Ask Your Pharmacist

Did you know that a pharmacist’s training is intense? Today, pharmacists train for 5-8 years to become the experts they are in medications, earning their Doctor of Pharmacy (PharmD) degree in order to become a registered pharmacist. Some in specialize in certain disease states. Next time you pick up your prescriptions, take the time to talk to your pharmacist about your medications. Here are routine questions you can ask:

1.What is this medication for?

2.How should I take this medication? (With/without food, etc.)

3.Are there any precautions I should know about?

4.When should I expect this medication to start working?

5.Are there any possible interactions with my other medications I should be concerned about?

6.What are the side effects of this medication?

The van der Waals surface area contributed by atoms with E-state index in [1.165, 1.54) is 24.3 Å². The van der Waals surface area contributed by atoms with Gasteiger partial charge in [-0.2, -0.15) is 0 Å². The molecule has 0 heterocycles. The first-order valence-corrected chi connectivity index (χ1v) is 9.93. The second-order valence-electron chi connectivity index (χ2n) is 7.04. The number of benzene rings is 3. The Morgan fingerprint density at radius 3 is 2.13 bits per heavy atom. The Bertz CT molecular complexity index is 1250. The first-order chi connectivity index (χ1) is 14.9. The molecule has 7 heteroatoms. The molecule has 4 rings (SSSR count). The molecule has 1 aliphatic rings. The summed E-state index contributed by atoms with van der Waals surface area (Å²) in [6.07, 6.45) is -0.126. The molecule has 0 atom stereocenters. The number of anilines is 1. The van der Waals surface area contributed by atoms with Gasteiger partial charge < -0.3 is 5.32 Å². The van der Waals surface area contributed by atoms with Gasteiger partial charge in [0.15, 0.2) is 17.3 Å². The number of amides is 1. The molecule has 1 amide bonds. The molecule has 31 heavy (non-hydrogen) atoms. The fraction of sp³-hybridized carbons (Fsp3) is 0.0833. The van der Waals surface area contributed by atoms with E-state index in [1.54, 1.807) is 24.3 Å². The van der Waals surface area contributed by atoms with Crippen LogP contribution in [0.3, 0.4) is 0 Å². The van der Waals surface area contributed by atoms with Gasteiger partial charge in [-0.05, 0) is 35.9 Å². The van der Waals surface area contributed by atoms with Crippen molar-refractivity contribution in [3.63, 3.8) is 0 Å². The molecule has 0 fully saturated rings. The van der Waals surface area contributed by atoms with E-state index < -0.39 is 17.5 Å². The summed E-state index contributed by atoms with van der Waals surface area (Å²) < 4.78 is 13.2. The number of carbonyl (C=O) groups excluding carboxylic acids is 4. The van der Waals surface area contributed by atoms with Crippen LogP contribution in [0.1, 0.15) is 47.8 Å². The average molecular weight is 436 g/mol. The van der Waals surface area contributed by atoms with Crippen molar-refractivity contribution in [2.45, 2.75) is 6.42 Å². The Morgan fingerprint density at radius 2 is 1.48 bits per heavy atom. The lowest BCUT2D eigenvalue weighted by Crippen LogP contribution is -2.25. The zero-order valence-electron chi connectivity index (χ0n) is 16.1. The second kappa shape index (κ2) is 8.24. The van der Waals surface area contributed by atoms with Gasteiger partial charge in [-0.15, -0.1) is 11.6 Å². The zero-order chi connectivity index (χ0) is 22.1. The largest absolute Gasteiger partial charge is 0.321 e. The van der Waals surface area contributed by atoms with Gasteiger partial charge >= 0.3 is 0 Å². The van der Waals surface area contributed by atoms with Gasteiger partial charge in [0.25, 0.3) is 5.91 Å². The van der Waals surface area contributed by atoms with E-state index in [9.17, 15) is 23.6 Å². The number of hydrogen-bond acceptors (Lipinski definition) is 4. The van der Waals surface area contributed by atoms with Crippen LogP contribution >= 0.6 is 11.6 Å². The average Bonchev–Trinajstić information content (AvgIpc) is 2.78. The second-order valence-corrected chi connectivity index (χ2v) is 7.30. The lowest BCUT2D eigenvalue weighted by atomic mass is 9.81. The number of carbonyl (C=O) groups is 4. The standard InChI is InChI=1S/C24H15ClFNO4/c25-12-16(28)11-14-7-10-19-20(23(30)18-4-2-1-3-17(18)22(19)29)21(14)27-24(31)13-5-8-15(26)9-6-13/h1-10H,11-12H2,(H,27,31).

7.How should I store it?

8.Is there a generic version? If so, is it ok to use that instead of the brand name?

9.What happens if I miss a dose?

10.Are there refills? How soon can I get a refill?

Reviewed by Joy Pape, RN, BSN, CDE, WOCN, CFNC. 8/12

Last Modified Date: November 28, 2012

All content on dLife.com is created and reviewed in compliance with our editorial policy.
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by Brenda Bell
One of the "parents' business" items on our current trip to Virginia was a visit by a case nurse from an agency that is trying to get the Out-Laws additional personal and health assistance. While the old folk found her questions intrusive, they were reasonable follow-ons based on the OutLaws' current states of cognitive and physical health. One of the sets of questions was about their medications. A list of them was posted on the door to the den. The case nurse assumed...